I wonder where the groundhog will sleep this winter.



Run-ins with wild animals during the loneliest year of my life, California:

The squirrels at Big Sur who got into my tent and ate all my Fritos and destroyed my sleeping bag. And pillow. And tent.

The grasshopper whose chirps filled my car as I slept pulled over on the side of the road by a quarry, who was on my knee when I woke up, and who then rode to the next town with me.

The black mountain lion who held my gaze at dusk, then continued across the artichoke field.

The hundreds of banana slugs that draped themselves over the railroad track, like they were staging an intervention through mass mockery.

The elk that made me stop my car and wait.

The man who woke me in the Tenderloin by climbing on top of my car to dance, then sleep.

All the men in the road at dawn outside the recovery center who made me stop my car and wait.

All the sharks that used to circle the bay underneath, their places inhabited now by fat seals.

A white deer disappearing before I had time to test my eyes.

The threat of a rogue wave as I turned my back on the ocean to see the purplish light on the cliffs. The threat of rutting elk after that. All the threats, gathering up, to ride with me to the next town.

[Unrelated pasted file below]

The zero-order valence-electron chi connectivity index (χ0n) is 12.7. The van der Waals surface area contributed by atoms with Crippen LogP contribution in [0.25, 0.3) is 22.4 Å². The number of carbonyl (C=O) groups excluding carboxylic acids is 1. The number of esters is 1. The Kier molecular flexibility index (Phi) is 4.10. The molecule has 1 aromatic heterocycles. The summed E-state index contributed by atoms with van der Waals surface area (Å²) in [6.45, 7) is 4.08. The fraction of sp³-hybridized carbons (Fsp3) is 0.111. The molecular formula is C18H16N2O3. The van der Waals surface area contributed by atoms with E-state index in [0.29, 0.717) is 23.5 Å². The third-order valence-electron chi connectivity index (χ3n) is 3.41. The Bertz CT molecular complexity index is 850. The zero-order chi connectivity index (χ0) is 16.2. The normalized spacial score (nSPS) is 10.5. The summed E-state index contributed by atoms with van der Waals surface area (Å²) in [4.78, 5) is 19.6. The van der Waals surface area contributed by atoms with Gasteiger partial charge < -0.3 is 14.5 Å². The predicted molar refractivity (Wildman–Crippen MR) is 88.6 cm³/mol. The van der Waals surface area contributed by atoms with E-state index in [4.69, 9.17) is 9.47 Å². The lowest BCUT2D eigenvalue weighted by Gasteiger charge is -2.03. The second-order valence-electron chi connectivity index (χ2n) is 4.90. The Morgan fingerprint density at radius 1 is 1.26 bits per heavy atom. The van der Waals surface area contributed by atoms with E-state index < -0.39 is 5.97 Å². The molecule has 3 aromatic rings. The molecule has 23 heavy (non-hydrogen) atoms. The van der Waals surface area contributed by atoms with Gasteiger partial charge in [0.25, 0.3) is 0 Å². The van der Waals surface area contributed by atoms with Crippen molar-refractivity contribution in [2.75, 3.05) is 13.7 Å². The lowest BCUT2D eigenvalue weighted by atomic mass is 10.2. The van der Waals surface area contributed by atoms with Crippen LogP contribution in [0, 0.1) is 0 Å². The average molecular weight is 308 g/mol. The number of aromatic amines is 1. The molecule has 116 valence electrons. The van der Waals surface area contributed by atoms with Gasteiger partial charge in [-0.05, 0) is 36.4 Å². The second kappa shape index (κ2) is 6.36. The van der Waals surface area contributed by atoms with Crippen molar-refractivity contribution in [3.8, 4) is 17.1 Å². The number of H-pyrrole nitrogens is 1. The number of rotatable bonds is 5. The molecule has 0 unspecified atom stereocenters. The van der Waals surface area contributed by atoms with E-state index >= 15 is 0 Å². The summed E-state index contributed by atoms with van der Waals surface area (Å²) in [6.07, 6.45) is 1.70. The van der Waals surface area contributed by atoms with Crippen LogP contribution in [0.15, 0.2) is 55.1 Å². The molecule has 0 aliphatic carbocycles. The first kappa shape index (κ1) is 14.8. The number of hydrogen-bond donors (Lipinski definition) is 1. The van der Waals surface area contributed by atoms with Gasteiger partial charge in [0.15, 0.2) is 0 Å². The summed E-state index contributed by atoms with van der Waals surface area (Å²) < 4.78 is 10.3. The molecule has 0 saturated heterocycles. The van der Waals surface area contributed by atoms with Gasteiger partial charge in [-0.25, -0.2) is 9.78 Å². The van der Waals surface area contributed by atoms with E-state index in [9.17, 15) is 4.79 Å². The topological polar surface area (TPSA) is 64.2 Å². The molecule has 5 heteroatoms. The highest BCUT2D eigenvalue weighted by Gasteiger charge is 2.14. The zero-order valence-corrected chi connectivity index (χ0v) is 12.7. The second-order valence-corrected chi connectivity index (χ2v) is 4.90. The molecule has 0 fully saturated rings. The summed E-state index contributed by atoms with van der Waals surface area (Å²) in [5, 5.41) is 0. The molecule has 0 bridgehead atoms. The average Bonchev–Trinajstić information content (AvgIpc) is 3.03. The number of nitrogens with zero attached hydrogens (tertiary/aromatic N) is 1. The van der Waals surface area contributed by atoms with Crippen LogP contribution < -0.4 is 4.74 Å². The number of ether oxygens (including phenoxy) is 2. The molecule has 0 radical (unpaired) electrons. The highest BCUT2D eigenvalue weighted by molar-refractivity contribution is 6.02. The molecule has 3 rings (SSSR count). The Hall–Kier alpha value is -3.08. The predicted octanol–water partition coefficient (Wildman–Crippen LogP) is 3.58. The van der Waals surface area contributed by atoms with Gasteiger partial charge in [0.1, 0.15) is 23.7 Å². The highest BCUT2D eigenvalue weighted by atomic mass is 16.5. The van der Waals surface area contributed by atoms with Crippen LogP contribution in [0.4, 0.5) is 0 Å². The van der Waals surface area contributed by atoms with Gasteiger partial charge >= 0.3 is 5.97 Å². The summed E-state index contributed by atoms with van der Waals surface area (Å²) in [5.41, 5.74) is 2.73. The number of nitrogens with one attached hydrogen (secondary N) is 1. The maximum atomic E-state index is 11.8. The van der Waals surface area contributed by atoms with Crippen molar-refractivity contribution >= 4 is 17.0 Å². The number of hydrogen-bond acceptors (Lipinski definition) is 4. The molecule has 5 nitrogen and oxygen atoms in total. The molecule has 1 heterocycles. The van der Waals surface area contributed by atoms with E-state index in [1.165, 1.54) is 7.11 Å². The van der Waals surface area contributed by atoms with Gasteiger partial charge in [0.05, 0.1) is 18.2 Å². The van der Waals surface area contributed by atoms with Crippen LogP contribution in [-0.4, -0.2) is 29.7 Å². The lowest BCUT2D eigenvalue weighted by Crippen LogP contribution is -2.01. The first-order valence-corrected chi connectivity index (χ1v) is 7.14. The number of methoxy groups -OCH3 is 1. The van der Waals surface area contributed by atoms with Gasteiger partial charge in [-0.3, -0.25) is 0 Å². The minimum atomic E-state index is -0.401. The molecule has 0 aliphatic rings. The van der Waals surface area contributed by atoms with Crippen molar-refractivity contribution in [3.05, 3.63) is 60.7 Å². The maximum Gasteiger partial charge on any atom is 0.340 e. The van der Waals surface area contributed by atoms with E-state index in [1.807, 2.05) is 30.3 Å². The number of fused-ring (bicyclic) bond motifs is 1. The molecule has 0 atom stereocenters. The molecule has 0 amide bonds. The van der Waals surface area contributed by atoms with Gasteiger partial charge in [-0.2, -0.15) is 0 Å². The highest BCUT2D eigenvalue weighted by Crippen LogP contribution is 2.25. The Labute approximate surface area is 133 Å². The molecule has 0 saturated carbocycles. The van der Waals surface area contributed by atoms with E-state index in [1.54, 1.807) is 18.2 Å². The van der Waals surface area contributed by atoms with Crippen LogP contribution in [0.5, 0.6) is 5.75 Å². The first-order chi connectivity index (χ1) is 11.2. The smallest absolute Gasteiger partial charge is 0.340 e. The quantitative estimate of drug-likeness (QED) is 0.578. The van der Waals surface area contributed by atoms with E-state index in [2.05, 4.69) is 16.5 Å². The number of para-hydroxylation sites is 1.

Up here, there’s not a lot to separate between a sucker and a fool. One snap of breeze from the wrong direction. You used to see all the rigs go in at once, the harbor left deserted except for maybe Charley’s boat. There was a general wisdom, and only Charley thought he knew better. He did know better, too. All those years, never got slammed in a storm. Until, of course, he did. God rest him. Always said he wanted to be lobster meat one day, no children left to bury him proper. Didn’t mind too much how his wife would feel. Not sure he’d like to know how quickly she got remarried. To Gus, no less – “the laziest gadget whore on the water,” according to Charley. But Gus isn’t really lazy, just has a different idea of what makes sense. It’s Gus who’s still hauling lines, still sliding his body between the covers Arletta’s warmed up with a hot water bottle.

 These days we start to worry as early as September. We wait for someone else to make the first move. None of us wants to be the first. First one in has to buy drinks for all the rest. Plus, has to burn with shame while all the others are out pulling in their traps.

 This year, a sideways sleet caught us all off guard before the kids were even back in school.



This time, the old Greek took a long look at her after she told him she wouldn’t pay three hundred dollars for a new alternator. He never seemed to remember her or her red Passat between visits, was unselfconscious in his attempts to sell her things she didn’t need, often the thing he had most recently replaced. He wore thick lenses and could get away, to some extent, with never looking at you. He was the only one in town doing import work. This time, after he’d lied to her, he looked at her face.  He looked at her face, and she could feel his weak eyes roving her surface.